Friday, May 8, 2015

Final Phase Begins to Replace 5th and 7th Street Bridges

On Wednesday morning, May 13, prior to rush hour, 5th Street Bridge over Leigh Street will close to vehicular and pedestrian traffic to allow for bridge replacement.  Construction is expected to end in mid-August.

The following changes will be in place during construction:


  • 5th Street will be closed at Jackson Street to through traffic.  Traffic will be detoured to 3rd Street; south on 3rd Street to Marshall Street, east on Marshall Street to 5th Street
  • Leigh Street will remain closed to vehicles, pedestrians and parking between 4th Street and 8th Street.  No on-street parking will be permitted.

Motorists are encouraged to adhere to all detour and parking signage posted in the construction area.

Meantime, work is continuing to replace the 7th Street Bridge, which has been closed since January. The bridge is expected to re-open in mid-June.

The $3.6 million dollar project is being funded through City and state funds.  The contract has been awarded to Corman Construction.

Additional details can be obtained by contacting the project manager, Thomas Westbrook, with the Department of Public Works, at 646-3421 or at Thomas.Westbrook@richmondgov.com.




City Partners With Ft. Lee to Complete Service Projects



The City’s Neighbor-to-Neighbor (N2N) initiative is partnering with the U.S Army Base at Fort Lee, Virginia to perform service projects in the City of Richmond. Ft. Lee has agreed to provide approximately 40 warriors (soldiers in training) once per month to serve in Richmond. The first project will begin on Saturday, May 9, from 8 a.m. to noon, with soldiers completing beautification efforts at two city locations, Lombardy and Park Avenue Triangle, and Petronius S. Jones Park.

“This partnership provides a tremendous resource for civic engagements to help strengthen our city’s neighborhoods,” said Mayor Dwight C. Jones. “Our nation’s military personnel stand ready to protect the freedoms we enjoy and I hope their willingness to volunteer inspires others to join in supporting their communities and neighbors with a commitment to service.”

The Lombardy and Park Avenue Triangle project, 347 North Lombardy Street, includes the removal and installation of lumber borders, removal and refill of sand, installation of 6x6 foot permeable pavers, clear extended sand lot, and removal of old signage. The Petronius S. Jones Park project, 1714 Idlewood Avenue, includes the spreading of mulch, weeding, and the spreading of gravel onto trails.

“It is important for our young Warriors to understand the importance of giving back to our communities in which we live,” said 53rd Quartermaster Brig. Gen. Ronald Kirklin. “The City’s Neighbor-to-Neighbor initiative is a great program that fosters a lasting relationship between Fort Lee and the City of Richmond.  We are fortunate to be a part of this great initiative and we are excited about what the future holds as we continue to build on this great partnership with the City of Richmond.”

For more information about N2N volunteer opportunities, please visit www.richmondgov.com/NeighborToNeighbor/VolunteerLocally


Thursday, May 7, 2015

Richmond Department of Justice Services Joins Nationally Recognized Initiative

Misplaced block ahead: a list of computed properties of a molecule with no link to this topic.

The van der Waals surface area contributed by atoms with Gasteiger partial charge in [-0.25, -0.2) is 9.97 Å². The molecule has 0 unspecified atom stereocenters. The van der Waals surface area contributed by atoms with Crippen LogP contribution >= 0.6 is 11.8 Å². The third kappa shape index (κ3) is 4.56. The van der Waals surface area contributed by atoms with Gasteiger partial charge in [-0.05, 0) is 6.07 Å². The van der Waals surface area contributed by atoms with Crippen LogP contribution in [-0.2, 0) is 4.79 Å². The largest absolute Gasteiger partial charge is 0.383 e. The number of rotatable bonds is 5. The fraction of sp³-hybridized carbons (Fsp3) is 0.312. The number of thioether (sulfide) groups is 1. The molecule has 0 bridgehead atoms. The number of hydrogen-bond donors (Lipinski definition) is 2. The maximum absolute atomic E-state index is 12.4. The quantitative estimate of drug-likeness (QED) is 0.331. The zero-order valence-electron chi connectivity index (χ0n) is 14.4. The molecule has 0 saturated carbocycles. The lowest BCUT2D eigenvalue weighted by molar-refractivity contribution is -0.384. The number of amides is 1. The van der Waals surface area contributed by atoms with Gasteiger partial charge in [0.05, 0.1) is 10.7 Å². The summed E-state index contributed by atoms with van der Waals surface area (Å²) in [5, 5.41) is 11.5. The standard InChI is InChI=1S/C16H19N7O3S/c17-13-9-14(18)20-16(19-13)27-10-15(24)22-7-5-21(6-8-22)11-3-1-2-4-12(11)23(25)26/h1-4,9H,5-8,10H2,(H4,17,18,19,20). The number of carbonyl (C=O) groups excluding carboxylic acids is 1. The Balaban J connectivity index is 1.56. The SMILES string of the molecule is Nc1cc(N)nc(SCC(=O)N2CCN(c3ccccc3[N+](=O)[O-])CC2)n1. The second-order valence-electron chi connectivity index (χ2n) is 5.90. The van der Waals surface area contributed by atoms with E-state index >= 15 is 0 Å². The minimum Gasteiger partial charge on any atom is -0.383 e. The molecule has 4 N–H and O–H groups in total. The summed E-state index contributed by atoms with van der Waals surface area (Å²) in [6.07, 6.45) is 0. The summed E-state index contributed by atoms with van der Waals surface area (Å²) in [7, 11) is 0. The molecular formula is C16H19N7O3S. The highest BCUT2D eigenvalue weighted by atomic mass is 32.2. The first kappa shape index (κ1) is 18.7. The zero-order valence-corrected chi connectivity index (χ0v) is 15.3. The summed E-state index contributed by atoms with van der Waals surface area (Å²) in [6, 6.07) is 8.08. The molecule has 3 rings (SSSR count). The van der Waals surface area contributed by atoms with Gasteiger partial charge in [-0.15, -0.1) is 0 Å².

The City of Richmond announced today that it is one of six localities participating in the statewide National Institute of Corrections’ (NIC) Evidence-Based Decision Making (EBDM) Phase V Initiative. The EBDM Initiative is the practice of using research findings to inform or guide decisions across the justice system. The NIC’s EBDM framework represents an evolution of today’s criminal justice system, designed to build collaborative, evidence-based decision making and practices in local criminal justice systems by equipping criminal justice policymakers with the information, processes, and tools to reduce pretrial misconduct and post-conviction reoffending.  “In Richmond, we have worked diligently to confront the ineffectiveness and inefficiencies of the old jail default model,” said Mayor Dwight C. Jones. “This has resulted in a strong commitment to provide programs and interventions that are researched based and result driven.” Through the EBDM Project, Richmond will have the opportunity to obtain expert, technical assistance on national industry standards for justice related data collection and sharing. The City of Richmond’s goal is to engage state and local partners in a process to conduct local-level cross-systems mapping to determine where points for intervention or diversion of individuals are needed; and identify decision points which treatment systems interact with the local criminal justice system. The EBDM’s Policy Team will evaluate current sentencing and jail diversion options; determine how current initiatives can be maximized; identify barriers in the criminal justice system that may contribute to delays in pretrial release; and recommend policy changes in case processing decisions. “We have gradually begun to lower the number of defendants detained while awaiting trial in Richmond,” said Rufus Fleming, director of the Richmond Department of Justice Services. “As stakeholders become more comfortable with risk assessment tools, over time, we will continue to see gains in detaining only those offenders who pose real, quantifiable risks to the community.” Richmond was selected through a competitive process. Led by the Richmond Community Criminal Justice Board, local and state stakeholders submitted an application for participation in the statewide EBDM Phase V Initiative. The EBDM Initiative will be coordinated by Richmond’s Commonwealth Attorney, Michael Herring. The EBDM Policy Team will be chaired by Rhonda Gilmer, Senior Deputy Director of Justice Services and vice-chaired by John Lindstrom, Director of the Richmond Behavioral Health Authority.